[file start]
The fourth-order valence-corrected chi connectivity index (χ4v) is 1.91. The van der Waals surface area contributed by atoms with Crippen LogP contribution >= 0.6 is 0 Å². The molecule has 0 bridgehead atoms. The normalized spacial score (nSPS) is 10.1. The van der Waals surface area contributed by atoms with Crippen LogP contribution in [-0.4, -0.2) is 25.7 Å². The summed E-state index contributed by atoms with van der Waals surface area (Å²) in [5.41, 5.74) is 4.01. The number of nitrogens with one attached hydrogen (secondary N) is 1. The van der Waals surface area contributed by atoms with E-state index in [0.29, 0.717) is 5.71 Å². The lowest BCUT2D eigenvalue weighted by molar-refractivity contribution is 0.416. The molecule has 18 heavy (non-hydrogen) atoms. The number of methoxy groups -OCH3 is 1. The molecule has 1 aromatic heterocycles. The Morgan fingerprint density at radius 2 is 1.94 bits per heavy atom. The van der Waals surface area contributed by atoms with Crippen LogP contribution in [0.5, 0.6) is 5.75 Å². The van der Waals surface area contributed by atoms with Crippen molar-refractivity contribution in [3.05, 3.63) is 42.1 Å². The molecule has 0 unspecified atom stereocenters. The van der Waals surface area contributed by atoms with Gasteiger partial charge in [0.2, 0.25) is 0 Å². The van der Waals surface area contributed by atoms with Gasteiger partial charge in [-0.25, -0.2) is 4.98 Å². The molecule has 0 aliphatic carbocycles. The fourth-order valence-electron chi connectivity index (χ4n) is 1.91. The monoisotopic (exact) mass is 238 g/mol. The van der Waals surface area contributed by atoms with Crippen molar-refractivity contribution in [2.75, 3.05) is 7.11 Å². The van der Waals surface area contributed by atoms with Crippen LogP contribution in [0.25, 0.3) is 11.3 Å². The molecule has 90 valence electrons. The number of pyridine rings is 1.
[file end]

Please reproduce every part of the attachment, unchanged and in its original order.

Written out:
The fourth-order valence-corrected chi connectivity index (χ4v) is 1.91. The van der Waals surface area contributed by atoms with Crippen LogP contribution >= 0.6 is 0 Å². The molecule has 0 bridgehead atoms. The normalized spacial score (nSPS) is 10.1. The van der Waals surface area contributed by atoms with Crippen LogP contribution in [-0.4, -0.2) is 25.7 Å². The summed E-state index contributed by atoms with van der Waals surface area (Å²) in [5.41, 5.74) is 4.01. The number of nitrogens with one attached hydrogen (secondary N) is 1. The van der Waals surface area contributed by atoms with E-state index in [0.29, 0.717) is 5.71 Å². The lowest BCUT2D eigenvalue weighted by molar-refractivity contribution is 0.416. The molecule has 18 heavy (non-hydrogen) atoms. The number of methoxy groups -OCH3 is 1. The molecule has 1 aromatic heterocycles. The Morgan fingerprint density at radius 2 is 1.94 bits per heavy atom. The van der Waals surface area contributed by atoms with Crippen LogP contribution in [0.5, 0.6) is 5.75 Å². The van der Waals surface area contributed by atoms with Crippen molar-refractivity contribution in [3.05, 3.63) is 42.1 Å². The molecule has 0 unspecified atom stereocenters. The van der Waals surface area contributed by atoms with Gasteiger partial charge in [0.2, 0.25) is 0 Å². The van der Waals surface area contributed by atoms with Gasteiger partial charge in [-0.25, -0.2) is 4.98 Å². The molecule has 0 aliphatic carbocycles. The fourth-order valence-electron chi connectivity index (χ4n) is 1.91. The monoisotopic (exact) mass is 238 g/mol. The van der Waals surface area contributed by atoms with Crippen molar-refractivity contribution in [2.75, 3.05) is 7.11 Å². The van der Waals surface area contributed by atoms with Crippen LogP contribution in [0.25, 0.3) is 11.3 Å². The molecule has 90 valence electrons. The number of pyridine rings is 1.